Everything that has a beginning definitely has an end and after all the chatter and anticipation, the 19th edition of the Vodafone Ghana Music Awards came to a successful close over the weekend.
Just like any other event, the show has its positive and negative sides, but in comparison to last year’s, this edition saw quite an improvement in all departments of organisation.
In a bid to change the unpleasant trend of Ghanaian events starting very late, Charterhouse made a statement by starting the show quite early, to the amazement of viewers and most patrons, who were late for the event.
Unfortunately, the organisers could not meet the aim of executing the event within a four-hour period, as it ended close to 2pm but it was a good effort!
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Let’s break the event down into various sections that got patrons exclaiming ‘Yes’, ‘No’ and asking in astonishment – ‘what?’
Without effective technical detail, rigorous events like the VGMA would always become wacky but this was not. It was not overly impressive but it was not scrappy either – it was okay.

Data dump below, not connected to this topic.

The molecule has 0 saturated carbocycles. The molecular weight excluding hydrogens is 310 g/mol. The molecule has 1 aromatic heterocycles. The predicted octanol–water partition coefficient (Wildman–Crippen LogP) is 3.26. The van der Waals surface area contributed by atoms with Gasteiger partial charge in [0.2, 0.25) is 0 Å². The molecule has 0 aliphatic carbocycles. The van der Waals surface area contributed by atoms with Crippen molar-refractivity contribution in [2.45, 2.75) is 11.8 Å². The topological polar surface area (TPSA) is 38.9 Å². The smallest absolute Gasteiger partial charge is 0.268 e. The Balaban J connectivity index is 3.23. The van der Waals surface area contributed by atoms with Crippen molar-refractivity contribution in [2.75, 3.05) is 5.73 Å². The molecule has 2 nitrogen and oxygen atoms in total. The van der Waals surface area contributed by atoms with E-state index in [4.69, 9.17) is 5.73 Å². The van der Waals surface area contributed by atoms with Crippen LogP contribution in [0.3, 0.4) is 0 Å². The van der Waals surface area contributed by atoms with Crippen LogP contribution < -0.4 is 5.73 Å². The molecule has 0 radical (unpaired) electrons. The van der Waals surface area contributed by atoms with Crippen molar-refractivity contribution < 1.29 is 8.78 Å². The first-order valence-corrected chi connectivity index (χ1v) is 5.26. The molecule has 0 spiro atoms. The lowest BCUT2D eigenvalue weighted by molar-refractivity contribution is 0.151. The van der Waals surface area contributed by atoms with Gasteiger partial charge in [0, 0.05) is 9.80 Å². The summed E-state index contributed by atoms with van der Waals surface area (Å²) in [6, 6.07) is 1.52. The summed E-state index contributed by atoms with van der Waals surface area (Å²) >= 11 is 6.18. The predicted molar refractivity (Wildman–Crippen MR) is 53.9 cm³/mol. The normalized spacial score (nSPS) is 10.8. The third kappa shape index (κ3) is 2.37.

The sound, especially for those who watched on television was not the best – fluctuating haphazardly. At a point, during Fancy Gadam’s performance, the sound was totally off. The lighting was on point, not blinding as it was for the last two editions.
The stage set-up was one of the best ever seen in the 19-year history of the awards and it really looked good on television, especially on DStv, where viewers had less to murmur about compared to what transpired on TV3.
Most of the performances required the use of a spotlight, as witnessed at other international events and award shows but unfortunately, after 19 years of doing this, Charterhouse still cannot get it right with the spotlight.
Johnnie Hughes and AJ Sarpong did well as they were expected to and most importantly; the production for that segment was well put-together.
There were virtually no major glitches for the segment; it was fluid, well-coordinated and communication was spot on.
Unfortunately, many of the celebrities failed to show up on the carpet because they were late – obviously, taking some shine off that segment.
The selection of Berla Mundi was a good decision, considering the fact that, the media personality has featured on the Red Carpet segment as co-host for two consecutive editions and it was only appropriate that she was made to progress to the main stage – and boy, she delivered!
The same cannot be said for actor, John Dumelo, who looked uncomfortable and short of swag throughout the night, albeit he trying to pull his weight in the course of the show.
He nearly killed the mojo of Berla, who tried to gel with him, so he did not look terrible on the night and somehow, viewers just had to endure the torment of seeing the two feverishly trying to form a formidable duo with their interactions.
It was not the best combination, John was sub-par and candidly, Berla could have easily commandeered the event to perfection, all on her own.